Draft Policy ARIN-2010-12: IPv6 Subsequent Allocation
Status: NRPM Section 22.214.171.124
Formal introduction on PPML on 20 July 2010
Origin - Policy Proposal 118
Draft Policy - 20 July 2010 (with staff assessment)
Last call - 13-27 October 2010
AC recommended adoption - 18 November 2010
Adopted and implmented - 12 January 2011
Public Policy Mailing List
ARIN Public Policy Meeting:ARIN XXVI
ARIN Advisory Council:
Marla Azinger and
- 15 July 2010
- 19 Aug 2010
- 16 Sep 2010
- 8 Oct 2010
- 27 Oct 2010
- 18 Nov 2010
- 16 Dec 2010
ARIN Board of Trustees:22 November 2010
Implementation:12 January 2010
Draft Policy ARIN-2010-12
IPv6 Subsequent Allocation
Version/Date: 18 November 2010
Modify 126.96.36.199 Subsequent allocation criteria. Add the following:
Subsequent allocations will also be considered for deployments that cannot be accommodated by, nor were accounted for, under the initial allocation. Justification for the subsequent subnet size will be based on the plan and technology provided with a /24 being the maximum allowed for a transition technology. Justification for transitional allocations will be reviewed every 3 years and reclaimed if they are no longer in use for transitional purposes. All such allocations for transitional technology will be made from a block designated for this purpose.
Current organizations cannot get an allocation for a IPv6 transitional technology if they have already received their initial allocation of IPv6. The reason they cannot get an additional IPV6 allocation is because they don't meet the HD ratio for a subsequent allocation and they don't want to use their initial assignment because it is insufficient, mapped out for other long term plans, or already has portions in use.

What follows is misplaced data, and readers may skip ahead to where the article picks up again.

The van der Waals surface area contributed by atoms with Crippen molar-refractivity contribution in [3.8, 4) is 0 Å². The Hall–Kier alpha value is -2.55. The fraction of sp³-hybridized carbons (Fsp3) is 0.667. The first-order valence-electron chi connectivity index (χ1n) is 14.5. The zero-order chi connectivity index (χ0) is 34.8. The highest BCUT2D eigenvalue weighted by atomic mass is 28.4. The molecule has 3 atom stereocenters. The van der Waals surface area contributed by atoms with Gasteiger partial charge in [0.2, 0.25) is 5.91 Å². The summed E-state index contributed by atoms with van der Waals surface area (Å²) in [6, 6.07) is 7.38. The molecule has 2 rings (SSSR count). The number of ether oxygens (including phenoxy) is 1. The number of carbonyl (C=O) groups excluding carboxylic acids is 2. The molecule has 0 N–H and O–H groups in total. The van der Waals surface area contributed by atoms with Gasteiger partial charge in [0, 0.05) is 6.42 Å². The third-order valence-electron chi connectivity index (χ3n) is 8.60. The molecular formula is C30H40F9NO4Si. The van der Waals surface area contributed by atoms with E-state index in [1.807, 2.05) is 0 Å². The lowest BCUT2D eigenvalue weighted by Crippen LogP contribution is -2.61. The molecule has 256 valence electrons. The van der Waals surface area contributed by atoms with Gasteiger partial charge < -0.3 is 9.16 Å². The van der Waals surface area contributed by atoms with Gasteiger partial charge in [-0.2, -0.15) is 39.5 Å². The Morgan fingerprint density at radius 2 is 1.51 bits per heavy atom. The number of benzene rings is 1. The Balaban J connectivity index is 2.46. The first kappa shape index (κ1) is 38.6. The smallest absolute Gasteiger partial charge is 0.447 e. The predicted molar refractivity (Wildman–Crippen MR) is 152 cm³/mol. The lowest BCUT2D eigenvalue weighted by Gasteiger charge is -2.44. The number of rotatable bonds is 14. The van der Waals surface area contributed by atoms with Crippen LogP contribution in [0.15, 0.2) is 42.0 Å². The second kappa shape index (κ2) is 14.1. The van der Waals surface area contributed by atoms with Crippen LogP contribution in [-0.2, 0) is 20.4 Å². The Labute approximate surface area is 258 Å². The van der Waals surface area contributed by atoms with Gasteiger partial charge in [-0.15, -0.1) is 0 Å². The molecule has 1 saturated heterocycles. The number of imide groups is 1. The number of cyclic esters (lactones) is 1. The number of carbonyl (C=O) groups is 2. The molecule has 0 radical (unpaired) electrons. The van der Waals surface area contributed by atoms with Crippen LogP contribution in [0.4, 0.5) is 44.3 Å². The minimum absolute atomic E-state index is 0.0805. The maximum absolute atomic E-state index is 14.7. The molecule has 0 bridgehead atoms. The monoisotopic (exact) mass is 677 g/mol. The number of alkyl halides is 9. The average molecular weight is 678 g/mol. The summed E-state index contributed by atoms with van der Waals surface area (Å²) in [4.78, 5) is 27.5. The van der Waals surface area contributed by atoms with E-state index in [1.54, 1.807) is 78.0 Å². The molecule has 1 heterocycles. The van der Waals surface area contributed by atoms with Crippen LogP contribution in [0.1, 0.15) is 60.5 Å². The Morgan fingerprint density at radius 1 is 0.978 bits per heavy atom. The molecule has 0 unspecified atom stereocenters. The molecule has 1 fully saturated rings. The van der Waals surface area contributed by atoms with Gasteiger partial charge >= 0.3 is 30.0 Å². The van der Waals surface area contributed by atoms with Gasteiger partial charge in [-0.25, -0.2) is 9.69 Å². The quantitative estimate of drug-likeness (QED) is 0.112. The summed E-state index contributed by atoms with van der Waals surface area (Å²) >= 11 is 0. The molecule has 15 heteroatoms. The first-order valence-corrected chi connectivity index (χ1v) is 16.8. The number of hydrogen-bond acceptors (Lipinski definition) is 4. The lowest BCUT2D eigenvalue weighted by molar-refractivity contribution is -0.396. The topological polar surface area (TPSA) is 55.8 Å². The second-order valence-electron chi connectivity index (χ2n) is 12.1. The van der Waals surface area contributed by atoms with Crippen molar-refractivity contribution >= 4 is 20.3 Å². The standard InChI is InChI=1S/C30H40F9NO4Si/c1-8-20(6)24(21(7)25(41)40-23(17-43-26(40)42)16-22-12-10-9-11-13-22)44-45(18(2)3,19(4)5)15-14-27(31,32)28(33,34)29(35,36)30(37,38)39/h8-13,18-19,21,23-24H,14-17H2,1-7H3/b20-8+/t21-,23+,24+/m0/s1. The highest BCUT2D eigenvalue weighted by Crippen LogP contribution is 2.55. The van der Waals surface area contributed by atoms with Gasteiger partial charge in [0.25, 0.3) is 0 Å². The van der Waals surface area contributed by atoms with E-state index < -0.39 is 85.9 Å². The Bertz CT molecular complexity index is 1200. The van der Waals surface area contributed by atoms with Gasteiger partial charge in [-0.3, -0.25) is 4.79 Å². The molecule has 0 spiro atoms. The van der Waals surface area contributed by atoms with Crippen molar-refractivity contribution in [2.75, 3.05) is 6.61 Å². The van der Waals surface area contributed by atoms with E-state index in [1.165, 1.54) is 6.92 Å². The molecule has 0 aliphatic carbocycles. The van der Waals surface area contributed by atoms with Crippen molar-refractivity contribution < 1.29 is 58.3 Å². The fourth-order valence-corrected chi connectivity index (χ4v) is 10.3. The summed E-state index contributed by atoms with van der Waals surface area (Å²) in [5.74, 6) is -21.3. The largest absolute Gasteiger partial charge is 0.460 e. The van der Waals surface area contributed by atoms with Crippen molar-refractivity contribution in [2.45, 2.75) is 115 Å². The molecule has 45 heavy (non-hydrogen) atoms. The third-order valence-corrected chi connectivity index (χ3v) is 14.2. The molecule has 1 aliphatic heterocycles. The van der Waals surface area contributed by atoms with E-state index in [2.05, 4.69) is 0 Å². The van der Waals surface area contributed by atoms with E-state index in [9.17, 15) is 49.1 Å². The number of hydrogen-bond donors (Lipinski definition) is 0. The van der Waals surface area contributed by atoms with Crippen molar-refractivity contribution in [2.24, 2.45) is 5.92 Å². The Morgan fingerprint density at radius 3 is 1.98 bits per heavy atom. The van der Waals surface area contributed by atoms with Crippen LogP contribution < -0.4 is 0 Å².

An alternative proposal to permit more allocations was submitted that supported 6rd but since then community members have come forward with concern that this should support not just one particular technology but any that enable v6 deployment.
Justification Example: Below is an example of how the details for a technology and its subnet requirements could be provided as justification. This example is based of 6rd.
6rd is intended to be an incremental method for deploying IPv6 and bridge the gap for End Users to the IPv6 Internet. The method provides a native dual-stack service to a subscriber site by leveraging existing infrastructure. If an entity already has a /32 of IPv6 they can not use the same /32 for native IPv6 as they do for the 6rd routing and a separate minimum size of a /32 is required while a larger subnet like a /28 may be needed based on a non-contiguous IPv4 addressing plan.
The 6rd prefix is an RIR delegated IPv6 prefix. It must encapsulate an IPv4 address and must be short enough so that a /56 or /60 can be given to subscribers. This example shows how the 6rd prefix is created based on a /32 IPv6 prefix using RFC1918 address space from 10.0.0.0/8:
SP IPv6 prefix: 2001:0DB8::/32 v4suffix-length: 24 (from 10/8, first octet (10) is excluded from the encoding) 6rd CE router IPv4 address: 10.100.100.1 6rd site IPv6 prefix: 2001:0DB8:6464:0100::/56
This example shows how the 6rd prefix is created based on a /28 IPv6 prefix using one of several non-contiguous global address ranges:
SP IPv6 prefix: 2001:0DB0::/28 v4suffix-length: 32 (unable to exclude common bits due to non-contiguous IPv4 allocations) 6rd CE router IPv4 address: 192.0.2.1 6rd site IPv6 prefix: 2001:0DBC:0000:2010::/60
Timetable for implementation: Immediate